NaPoWriMo Poem #30: Letters to Alice

There is a crack in everything,
that’s how the light gets in.

– Leonard Cohen


I first began to believe in darkness
when I was seven: it was made out of thirty minutes
spent inside of a closet. Thirty minutes
painted without light, the bowels of a mouth
that would not let me go. This was discipline,
Dad turned inside out, freeway nerves
too crowded and jammed to let little girl electricity
pass safely through. Sometimes, I am still inside,
waiting for the tongue beneath my feet to
roll me backwards down a rabbit hole –
and when I land, there will be no potion, no key,
no magic cake, and no door.


The first time I ran away, I was
fourteen. The closet had grown to encompass
three towns, three houses, and every school
I had already attended. This time, Dad
was no longer the gatekeeper: the Queen of Hearts
was there instead, with a face like Tartarus,
made out of fire.

One morning, a set of battered train tracks –
pockmarked metal rails, wooden sleepers half-rotted
like my days had become – changed themselves
into a crack of light. So did the trees and the creek
that ran along side the tracks in parallel, matching it
curve for curve. And so did
the ballast bed of pale stones that the tracks sliced through
as they slithered out of town.


I held back nothing but my name. I gave away
the rest of the details, little gemstones out of
a free, open hand. Yes, fourteen years old. Yes,
a runaway. Yes, headed south. I told him
my name was Alice, because you were still living in my head as
the refugee that I never could be: I thought that I
looked like your confusion, your courage. In that
little tin box of a motel room, he looked strangely
like a caterpillar. But by the end, a tiny, girl-sized garnet
still rested between my legs, not naked and proffered
in my open hand, and not seized by his. In that room,
I can still see a crack of light, trying to invade
through the space between a splintered, fallow doorjamb and
the edge of a milky blue door, peeling from age.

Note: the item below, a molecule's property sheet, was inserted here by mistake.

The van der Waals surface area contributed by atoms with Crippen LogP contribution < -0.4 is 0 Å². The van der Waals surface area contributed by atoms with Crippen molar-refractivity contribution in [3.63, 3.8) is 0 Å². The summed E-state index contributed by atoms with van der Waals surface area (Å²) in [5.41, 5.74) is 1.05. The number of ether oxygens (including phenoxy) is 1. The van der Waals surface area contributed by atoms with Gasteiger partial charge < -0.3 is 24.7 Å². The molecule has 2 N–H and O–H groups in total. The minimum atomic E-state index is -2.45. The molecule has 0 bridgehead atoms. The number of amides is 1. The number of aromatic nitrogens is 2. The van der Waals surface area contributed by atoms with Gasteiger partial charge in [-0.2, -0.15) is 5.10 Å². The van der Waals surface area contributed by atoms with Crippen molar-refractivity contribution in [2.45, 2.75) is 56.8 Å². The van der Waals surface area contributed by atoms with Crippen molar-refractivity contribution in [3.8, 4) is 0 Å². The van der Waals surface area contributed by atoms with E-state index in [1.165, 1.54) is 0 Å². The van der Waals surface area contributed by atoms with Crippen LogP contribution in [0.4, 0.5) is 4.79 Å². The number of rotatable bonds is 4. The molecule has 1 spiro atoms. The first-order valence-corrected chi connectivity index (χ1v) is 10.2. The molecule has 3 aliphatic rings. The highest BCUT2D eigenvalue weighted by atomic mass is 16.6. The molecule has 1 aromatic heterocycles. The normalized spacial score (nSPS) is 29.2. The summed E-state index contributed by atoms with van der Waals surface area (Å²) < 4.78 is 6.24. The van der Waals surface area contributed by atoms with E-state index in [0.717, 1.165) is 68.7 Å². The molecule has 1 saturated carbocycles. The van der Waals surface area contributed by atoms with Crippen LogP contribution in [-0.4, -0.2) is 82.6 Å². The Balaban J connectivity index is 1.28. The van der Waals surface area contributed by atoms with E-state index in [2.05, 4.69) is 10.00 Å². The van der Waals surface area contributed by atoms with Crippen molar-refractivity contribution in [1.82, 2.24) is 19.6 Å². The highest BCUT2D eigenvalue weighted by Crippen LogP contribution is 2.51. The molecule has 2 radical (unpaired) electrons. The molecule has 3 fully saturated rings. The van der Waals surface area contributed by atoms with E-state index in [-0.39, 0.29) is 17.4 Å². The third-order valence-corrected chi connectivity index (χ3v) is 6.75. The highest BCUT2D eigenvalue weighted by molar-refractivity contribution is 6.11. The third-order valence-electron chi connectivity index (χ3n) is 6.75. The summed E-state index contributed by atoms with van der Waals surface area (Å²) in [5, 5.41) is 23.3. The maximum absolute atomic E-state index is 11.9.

By the time I was eighteen, my closet grew to
four towns and a university. I’d dug
an earth hollow somewhere in the back to
make way for the Pool of Tears. Next to it, I’d planted
a garden of white roses by mistake – but they kept turning red anyway,
from the tinctures spilling out of my book. Between the pages
of bed sheets I’d been read, but the readers
kept closing the book and forgetting the plot. Once,
the outline of the Knave of Hearts spoke to me from
a shadowed corner where he was eating a few ripped-out pages
in silence. Past the thick dark, I could still see
a few smears of tart juice on his lips.

But there was still that crack of light. This time,
it was in the sky. I watched it, waiting
for broken mushrooms to fall through it.


You must think it queer that
I’ve enshrined you in my head. I thought that
your movies looked like mine. I should tell you
that the closet is now without walls – they and the ceiling
are now a mountain range of white dust that
plays backdrop in the distance.

How did it happen? One day, I shoved my fingers
through that crack of light. It gave way under my prying
until the ceiling screamed and ripped itself apart. The walls
followed suit, their purpose crumbling into dust.

My estates are now covered in sunlight. The
real caterpillar, sans hookah, lives with me;
he began asking me who I was ten years ago and
has not stopped since. The Mad Hatter
drops in for tea every day, describing how the crack of light
in his sanity keeps growing wider. And the Cheshire Cat,
the Doormouse, the White Queen, and the White Rabbit
roam free, no longer shadowed and sullen
underneath the Queen of Hearts. It is

a good life: I don’t need the potion, the cake, or
the mushrooms. And my roses
are white once again. I liked them that way
to begin with.

Written 4/30/10
© 2010 Nicole Nicholson. All Rights Reserved.
This is the last poem written for NaPoWriMo 2010. Wooohoooo!!! I made it!

I used today’s free prompt over at Read Write Poem (sadly, their last prompt ever). I decided to in a sense “go out in style” (not me, RWP) and do a multi-part poem like I sometimes do. As you could tell, I used a Leonard Cohen quote and the Alice In Wonderland books for inspiration, weaving in my own life for good measure. I hope you enjoyed reading this as much as I did writing it!

Stumble It!
Stumble It!

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About ravenswingpoetry

I am a 38 year old writer from Columbus, OH and the creator of Raven's Wing Poetry. I am a poet, seeker, fellow traveler, and autistic.
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5 Responses to NaPoWriMo Poem #30: Letters to Alice

  1. J. D. Mackenzie says:

    Gemstones out of a free, open hand. Don’t you think this would be a great title for your first (or next) chapbook or novella? Well done!

  2. Tina celio says:

    Your poem is a world and a lifetime unto itself. A powerful story to read and such a strong, observant voice.

  3. Irene says:

    Nicole, Love how you took that Leonard Cohen quote and ran with it.

    One day, I shoved my fingers
    through that crack of light.

    Your poems always have an epic quality.

  4. Pingback: Tweets that mention NaPoWriMo Poem #30: Letters to Alice « Raven's Wing Poetry --

  5. Pingback: Big Tent/WWP Poem #42: The Way Back Home « Raven's Wing Poetry

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